The small dog park is available to dogs weighing 30 pounds or less. The large dog park areas are open to dogs of all sizes.
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The Parks & Recreation Division.
Please visit the rules page.
Yes. Unfortunately, dogs can cause injury to people and other dogs. They are dogs and do not always act in ways we understand. That is why everyone should act responsibly with their dog and respect the rights of other people and dogs. Familiarizing yourself with the dog park rules are a good first step to a safe Hound Mound experience.
Prevent a dog fight before it happens by learning the "4P Warning Signs":
Posture: A dog’s body language can communicate fear, hostility or submission. Learn to read and respond to your own dog’s body language, and others.
Packing: More than two or three dogs packed together can lead to trouble. Break it up before it starts by leading your dog to a neutral area at least 30 feet away.
Possession: Whether it’s you, a ball, or a treat, most dogs will protect what is theirs. Remain aware.
Provoking: If your dog is continuously annoying another dog or dogs, or provoking attention, it’s time to leave the park.
An injured dog may bite anyone nearby. A dog fight can be violent and is upsetting to everyone present. Keep calm. Even the calmest, most pleasant, well-adjusted person may become upset, angry or belligerent, if they or their dog is injured in a fight. Emotional behavior is automatic; try to remain calm and as objective be as possible. Never reach your hands into the middle of a dog fight. You may get bit, and often by your own dog.Distract the dogs and divert their attention. A blast of water from a water bottle, a loud whistle, or a pocket air horn may work. If your dog is not in the fight, make sure he/she does not join in. If a fight occurs, control your dog and remove him/her to a neutral area. Maintain a cool head. Getting upset and yelling will only add to the frenzy.When warranted, exchange contact information with the other dog owners. If you can’t because you must attend to your dog, designate someone else to get information. Remember, owners are solely liable for injuries or damage caused by their dogs. This includes injury to another dog or person, no matter how it began, who said what, or whatever.
Water is provided in the park. Outside food and drink is prohibited.
Yes. Dogs must display current identification tags and must be healthy, parasite free, and properly vaccinated, as required by Chapter 6 of the Town’s Code of Ordinances. If requested by an animal control officer, owners must provide current vaccination and registration information.
Yes. Dogs must be at least 4 months old and have their rabies shots to come to the Hound Mound. This is because a puppy’s immunity must build up to fight bacteria and other stuff.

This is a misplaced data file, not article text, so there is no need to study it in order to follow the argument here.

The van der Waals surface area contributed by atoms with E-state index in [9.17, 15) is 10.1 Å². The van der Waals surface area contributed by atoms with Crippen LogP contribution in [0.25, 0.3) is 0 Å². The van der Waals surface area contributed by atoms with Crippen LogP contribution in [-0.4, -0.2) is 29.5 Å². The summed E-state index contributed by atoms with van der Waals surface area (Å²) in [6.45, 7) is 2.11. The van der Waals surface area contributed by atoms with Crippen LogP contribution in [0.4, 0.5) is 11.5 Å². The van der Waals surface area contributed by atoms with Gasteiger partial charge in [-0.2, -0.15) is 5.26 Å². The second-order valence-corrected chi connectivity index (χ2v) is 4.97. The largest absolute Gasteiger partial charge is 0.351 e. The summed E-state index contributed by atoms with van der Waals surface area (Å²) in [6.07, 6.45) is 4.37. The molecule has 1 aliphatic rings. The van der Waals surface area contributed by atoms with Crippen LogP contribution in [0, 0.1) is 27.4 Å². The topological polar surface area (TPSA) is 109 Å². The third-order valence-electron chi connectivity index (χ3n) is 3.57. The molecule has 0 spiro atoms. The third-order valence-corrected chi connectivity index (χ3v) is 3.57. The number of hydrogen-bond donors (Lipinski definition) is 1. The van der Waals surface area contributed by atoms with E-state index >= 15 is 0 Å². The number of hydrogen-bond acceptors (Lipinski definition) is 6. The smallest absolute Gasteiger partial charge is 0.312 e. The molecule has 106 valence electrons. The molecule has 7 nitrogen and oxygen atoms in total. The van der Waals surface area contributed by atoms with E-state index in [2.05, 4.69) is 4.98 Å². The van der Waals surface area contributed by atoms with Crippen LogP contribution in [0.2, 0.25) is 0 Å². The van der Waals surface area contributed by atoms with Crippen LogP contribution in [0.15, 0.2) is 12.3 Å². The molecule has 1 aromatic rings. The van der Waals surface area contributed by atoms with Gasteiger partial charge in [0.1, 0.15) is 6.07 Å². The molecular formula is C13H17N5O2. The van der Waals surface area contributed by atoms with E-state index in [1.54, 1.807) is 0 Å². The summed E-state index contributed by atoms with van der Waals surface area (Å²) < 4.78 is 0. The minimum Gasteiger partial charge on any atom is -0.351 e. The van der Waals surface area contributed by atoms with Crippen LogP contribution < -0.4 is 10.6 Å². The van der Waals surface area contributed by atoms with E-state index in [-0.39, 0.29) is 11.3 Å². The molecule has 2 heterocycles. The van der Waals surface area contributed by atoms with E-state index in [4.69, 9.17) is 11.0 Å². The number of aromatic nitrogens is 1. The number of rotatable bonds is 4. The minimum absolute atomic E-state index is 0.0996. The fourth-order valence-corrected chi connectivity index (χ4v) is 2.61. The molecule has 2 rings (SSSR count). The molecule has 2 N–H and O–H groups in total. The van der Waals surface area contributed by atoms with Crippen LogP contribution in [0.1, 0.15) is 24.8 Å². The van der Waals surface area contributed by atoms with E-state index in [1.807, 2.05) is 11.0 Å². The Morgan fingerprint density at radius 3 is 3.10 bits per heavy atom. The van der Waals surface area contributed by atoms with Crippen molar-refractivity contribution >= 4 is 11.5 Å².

First, remove your dog from the situation. Second, (if it is safe) politely tell the dog’s owner that you feel their dog is aggressive and ask them to take some action to control their dog or leave the park. If you do not feel safe or a polite request has no effect, call Flower Mound Animal Control at 972.874.6390. It is up to users of The Hound Mound to police each other, in a friendly manner, to keep dog park safe for all.
Dog bites are rare at dog parks, especially if all users follow the rules and respect other people and dogs. But if someone is bitten, get the person who was bit medical attention immediately, including calling 9-1-1 if necessary; get the identity of the dog who did the biting and its owner; contact Flower Mound Animal Control at 972.874.6390 or Flower Mound Police Department at 972.539.0525 to report the bite, who got bit, and the identity of the dog who bit and the owner.
The Hound Mound was established on the concept that dog owners would police themselves and each other. If you see someone who forgets the rules (i.e., forgets to pick up poop) politely introduce yourself, remind them of the rule, and thank them when they comply with the rule. If there is a rule violation that you think might lead to a dangerous situation or injury, please contact the Flower Mound Police Department’s non-emergency line at 972.539.0525.
Because of the danger of heat stroke, staff warns against extended use of the park during the heat of the day and any day use by long hair breeds.
Signs of heat stroke are intense, rapid panting, wide eyes, salivating, staggering and weakness. Advanced heat stroke victims will collapse and become unconscious. The gums will appear pale and dry. Any temperature above 106 degrees is dangerous. The longer the temperature remains at or above 106 degrees the more serious the situation.If you suspect your dog has heat stroke, place him/her in a tub of cool running water or spray with a hose, being sure the cool water contacts the skin and doesn’t simply run off the coat. Thoroughly wet the belly and inside the legs. Run the cool water over the tongue and mouth. Take a rectal temperature if possible to know when to stop cooling. A safe temperature is about 103 degrees. Seek veterinary attention as soon as possible.